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Spondias purpurea is a species in flowering plant in the cashew family, Anacardiaceae, that is native to tropical regions of the Americas and can be found from Mexico to Brasil. It is also very common in most of the Caribbean Islands. It is most commonly known as jocote, which derives from the Nahuatl word xocotl, meaning any kind of sour or acidic fruit. However, this fruit can be particularly sweet when it ripens long enough. Other common names include red mombin, plum, purple mombin, hog plum, ciruela huesito (Venezuela), ciruela, ciriguela, cirigüela, cirguela, and jobito (Ecuador).
Jocote is a small to medium-sized tree up to 7 m (23 ft) tall. The leaves are deciduous in the short dry season, and only fall shortly before the new leaves develop; they are pinnate, with 7-23 leaflets, each leaflet 3–5 cm long and 1.5–2 cm broad. The flowers are small, reddish-purple, produced in large panicles. The fruit is an edible oval drupe, 3–5 cm long and 2-3.5 cm broad, ripening red (occasionally yellow) and containing a single large seed. The sap and fruit contain urushiol, an oil that causes an allergic rash upon contact with skin.
It is now widely cultivated in tropical regions throughout the world for its edible fruit, and is also naturalised in some areas, including the Philippines and Nigeria. Numerous cultivars have been selected for fruit quality. It is also abundant in Jamaica and Central America. In Florida growth is relegated to near-tropical areas of the state, and the tree is killed or greatly harmed by cold winter temperatures from Palm Beach County northward.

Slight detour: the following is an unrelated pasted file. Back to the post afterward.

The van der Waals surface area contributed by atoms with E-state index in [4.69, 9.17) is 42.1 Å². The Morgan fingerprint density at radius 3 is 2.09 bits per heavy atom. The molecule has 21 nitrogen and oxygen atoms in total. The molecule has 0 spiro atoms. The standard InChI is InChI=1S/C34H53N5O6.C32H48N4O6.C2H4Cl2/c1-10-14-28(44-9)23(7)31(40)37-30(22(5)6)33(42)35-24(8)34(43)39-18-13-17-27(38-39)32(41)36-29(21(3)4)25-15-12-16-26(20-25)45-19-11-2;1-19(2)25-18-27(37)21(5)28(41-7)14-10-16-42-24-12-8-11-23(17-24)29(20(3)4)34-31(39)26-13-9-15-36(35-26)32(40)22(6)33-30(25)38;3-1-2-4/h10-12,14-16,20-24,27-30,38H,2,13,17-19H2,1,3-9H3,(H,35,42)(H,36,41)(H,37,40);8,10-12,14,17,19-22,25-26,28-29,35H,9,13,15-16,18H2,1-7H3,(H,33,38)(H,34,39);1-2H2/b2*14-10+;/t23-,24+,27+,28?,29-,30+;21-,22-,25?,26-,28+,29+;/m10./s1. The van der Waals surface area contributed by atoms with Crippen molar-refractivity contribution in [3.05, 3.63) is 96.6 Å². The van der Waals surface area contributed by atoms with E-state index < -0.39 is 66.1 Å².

The fruits are often eaten ripe, with or without the skin. The ripe fruit is red and is very sweet to the taste, but it is sometimes eaten unripe with salt and vinegar or lime juice, and is commonly sold in the streets in most Central American countries in plastic bags; also available are red hot pepper sauce and "alhuaishte" (very fine ground toasted pumpkin seeds).
One typical dish in Salvadoran cuisine consists of a syrup made of panela (a molasses made from artisan sugar blocks made by boiling cane juice from a molienda [cane crushing station traditionally ran by oxen or currently with portable gas engines], to evaporate water until it achieves thick molasses consistency, then poured into wood molds and let it cool down. Once solidified later are wrapped in dry corn husk leaves called "tuzas" and sold in the markets. This can be found only during the harvest season, from around Semana Santa (Easter) to the end of August. The single large seed, which takes up most of the fruit, is not eaten. In Panama and Coastal Ecuador the tree is used throughout the countryside as a living fence and can be propagated by planting trunks.
The "Pacto del Jocote", peace treaty was signed in Costa Rica on April 11, 1842 under a jocote tree in Alajuela between Francisco Morazán and Vicente Villaseñor overturning the government of Braulio Carrillo.
- Spanish Royal Academy Dictionary
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- Purple mombin
- Media related to Spondias purpurea at Wikimedia Commons
- Data related to Spondias purpurea at Wikispecies